DTN Closing Grain Comments

Headline K.C. Wheat Turns Lower, Rain on the Way

Todd Hultman , DTN Grains Analyst
(DTN illustration by Nick Scalise)

General Comments:

Corn was down 4 cents in the May contract and down 3 1/2 cents in the December. Soybeans were down 1/2 cent in the May contract and unchanged in the November. Wheat closed down 6 cents in the May Chicago contract, down 8 1/4 cents in the May Kansas City, and down 3/4 cent in the May Minneapolis contract.

The June U.S. dollar index is up 0.10 at 100.22. April gold is up $3.50 at $1,233.70 while May silver is up 2 cents and May copper is down $0.0285. The Dow Jones Industrial Average is down 6 at 20,909. May crude oil is down 0.25 at $49.06. May heating oil is up $0.0156 while May RBOB gasoline is up $0.0198 and May natural gas is up $0.080.

Corn:

May corn closed down 4 cents Monday, failing in its earlier attempt to trade higher after Friday's CFTC data showed noncommercials sharply cut back their net longs in corn, from 198,890 to 112,805 as of March 14. The rapid liquidation should ease selling pressure in corn, but so far, Brazil's weather has been favorable for the second corn crop with pollination expected in April. Corn continues to do well as far as U.S. demand is concerned. Monday morning, USDA said 52.5 million bushels of corn were inspected for export last week, a bullish amount that has total inspections up 72% in 2016-17 from a year ago. USDA added 5.2 million bushels (132,000 metric tons) of U.S. corn were sold to South Korea for 2016-17. With spot FOB corn prices nearly 50 cents a bushel cheaper in the U.S. than in Brazil, export business should continue to flow to the U.S. Technically, May corn remains in a downtrend but is holding above support at the 2017 low of $3.57 1/2. DTN's National Corn Index closed at $3.27 Friday, priced 41 cents below the May contract and up from its lowest price in 10 weeks. In outside markets, the June U.S. dollar index is up 0.10 in quiet trading.

Soybeans:

May soybeans closed down a half-cent after trying to trade higher most the day with help from commercial buying in soybean oil. The main bearish concern remains Brazil's record soybean harvest, which should now be close to two-thirds finished. This week's weather offers some chance for rain, but no serious roadblock to finishing harvest is expected. While soybean prices remain in a downtrend, the rate of decline slowed last week, thanks to active demand here in the U.S. USDA said Monday morning that 29.0 million bushels of soybeans were inspected for export last week, a bullish amount that has total inspections up 12% in 2016-17 from a year ago. Friday's CFTC data showed noncommercial traders reduced their net longs in soybeans from 143,379 to 105,478 as of March 14, the fourth consecutive week positions have been trimmed back, but traders remain stubbornly bullish. DTN's National Soybean Index closed at $9.22 Friday, priced 78 cents below the May contract and near its lowest price in 2017.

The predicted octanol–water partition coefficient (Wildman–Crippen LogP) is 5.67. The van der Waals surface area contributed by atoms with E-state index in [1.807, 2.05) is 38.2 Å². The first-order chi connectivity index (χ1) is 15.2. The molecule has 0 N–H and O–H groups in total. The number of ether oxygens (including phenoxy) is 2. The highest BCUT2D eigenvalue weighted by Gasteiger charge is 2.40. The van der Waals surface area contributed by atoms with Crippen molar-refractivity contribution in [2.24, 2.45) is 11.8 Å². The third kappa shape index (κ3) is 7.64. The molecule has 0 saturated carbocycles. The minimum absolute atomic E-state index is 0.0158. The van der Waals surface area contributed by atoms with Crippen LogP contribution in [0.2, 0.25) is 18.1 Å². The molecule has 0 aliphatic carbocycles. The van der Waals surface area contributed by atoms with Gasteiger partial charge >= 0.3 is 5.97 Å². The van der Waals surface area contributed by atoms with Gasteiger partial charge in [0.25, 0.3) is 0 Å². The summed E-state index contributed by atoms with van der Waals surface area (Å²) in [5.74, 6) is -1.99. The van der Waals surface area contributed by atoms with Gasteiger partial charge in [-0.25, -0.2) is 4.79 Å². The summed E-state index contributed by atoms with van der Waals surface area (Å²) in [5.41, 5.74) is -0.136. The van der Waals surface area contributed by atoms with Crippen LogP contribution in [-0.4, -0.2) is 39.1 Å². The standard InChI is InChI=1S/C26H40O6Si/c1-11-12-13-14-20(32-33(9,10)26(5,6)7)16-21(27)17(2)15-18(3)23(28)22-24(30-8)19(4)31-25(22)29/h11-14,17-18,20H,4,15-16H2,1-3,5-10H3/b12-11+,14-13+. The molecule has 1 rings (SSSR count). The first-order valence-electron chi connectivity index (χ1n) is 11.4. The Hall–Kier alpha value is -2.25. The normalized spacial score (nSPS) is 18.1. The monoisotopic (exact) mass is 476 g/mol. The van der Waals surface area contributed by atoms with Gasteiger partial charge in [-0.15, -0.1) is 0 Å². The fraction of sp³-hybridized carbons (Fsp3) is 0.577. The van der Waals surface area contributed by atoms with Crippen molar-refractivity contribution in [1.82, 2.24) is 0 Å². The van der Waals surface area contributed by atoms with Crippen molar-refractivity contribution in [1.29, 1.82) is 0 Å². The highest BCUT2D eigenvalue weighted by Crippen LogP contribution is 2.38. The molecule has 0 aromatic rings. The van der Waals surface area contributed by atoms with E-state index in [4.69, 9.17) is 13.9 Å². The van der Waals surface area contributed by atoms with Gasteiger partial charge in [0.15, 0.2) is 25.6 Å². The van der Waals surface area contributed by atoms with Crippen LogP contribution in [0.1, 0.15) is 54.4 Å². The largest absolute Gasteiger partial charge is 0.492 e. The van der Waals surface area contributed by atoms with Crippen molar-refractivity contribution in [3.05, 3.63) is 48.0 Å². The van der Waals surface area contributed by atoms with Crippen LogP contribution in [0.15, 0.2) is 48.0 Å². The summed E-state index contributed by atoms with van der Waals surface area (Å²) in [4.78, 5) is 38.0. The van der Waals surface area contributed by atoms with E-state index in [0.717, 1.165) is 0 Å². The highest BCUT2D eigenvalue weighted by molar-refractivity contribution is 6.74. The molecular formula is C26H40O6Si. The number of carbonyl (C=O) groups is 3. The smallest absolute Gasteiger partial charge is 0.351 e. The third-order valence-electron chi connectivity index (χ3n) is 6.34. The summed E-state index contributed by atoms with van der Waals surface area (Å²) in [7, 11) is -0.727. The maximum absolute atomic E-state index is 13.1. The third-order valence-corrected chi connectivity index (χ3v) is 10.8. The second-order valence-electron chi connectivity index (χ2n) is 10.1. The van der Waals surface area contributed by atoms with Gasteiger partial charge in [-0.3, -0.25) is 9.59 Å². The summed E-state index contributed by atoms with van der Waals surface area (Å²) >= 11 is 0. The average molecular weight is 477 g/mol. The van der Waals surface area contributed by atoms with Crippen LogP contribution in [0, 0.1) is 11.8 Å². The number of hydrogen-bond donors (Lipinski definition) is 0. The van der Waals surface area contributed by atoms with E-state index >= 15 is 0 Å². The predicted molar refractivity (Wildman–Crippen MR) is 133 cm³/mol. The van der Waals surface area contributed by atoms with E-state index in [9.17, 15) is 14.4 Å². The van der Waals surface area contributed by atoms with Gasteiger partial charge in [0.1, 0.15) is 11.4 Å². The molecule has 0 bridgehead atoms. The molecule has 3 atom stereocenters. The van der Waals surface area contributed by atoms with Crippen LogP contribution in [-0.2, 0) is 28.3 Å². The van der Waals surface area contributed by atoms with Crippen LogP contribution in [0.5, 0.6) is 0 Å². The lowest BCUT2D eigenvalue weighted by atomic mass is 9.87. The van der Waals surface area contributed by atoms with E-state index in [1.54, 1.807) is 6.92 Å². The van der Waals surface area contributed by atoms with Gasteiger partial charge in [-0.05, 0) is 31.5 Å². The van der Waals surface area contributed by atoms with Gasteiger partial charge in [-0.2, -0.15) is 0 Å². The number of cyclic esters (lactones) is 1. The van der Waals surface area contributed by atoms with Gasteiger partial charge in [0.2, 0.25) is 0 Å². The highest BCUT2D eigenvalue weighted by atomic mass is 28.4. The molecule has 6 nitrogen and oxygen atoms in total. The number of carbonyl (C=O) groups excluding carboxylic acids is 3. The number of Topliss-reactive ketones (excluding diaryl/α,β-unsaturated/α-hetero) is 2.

Wheat:

May Chicago wheat closed down 6 cents Monday, turning back an early effort to trade higher after the southwestern Plains experienced hot temperatures and windy weather over the weekend. DTN's seven-day forecast however, expects milder temperatures and rain over much of the central U.S. this week, including the southwestern Plains. Monday morning, USDA said 22.9 million bushels of wheat were inspected for export last week, enough to keep total inspections up 28% in 2016-17 from a year ago, but not really making a dent in the large U.S. surplus. Friday's CFTC data showed noncommercials increased net shorts in Chicago wheat from 26,482 to 57,742 on March 14, going back to their bearish stance after turning neutral a few weeks ago. Technically, the trend in May Chicago wheat remains down, but a sideways trading range seems more likely this early in the new season. DTN's National SRW index closed at $3.93 Friday, priced 43 cents below the May contract and up from its lowest close in five weeks. DTN's National HRW index closed at $3.61 and up from its lowest price in five weeks.

Todd Hultman can be reached at todd.hultman@dtn.com

Follow Todd Hultman on Twitter @ToddHultman1

(ES)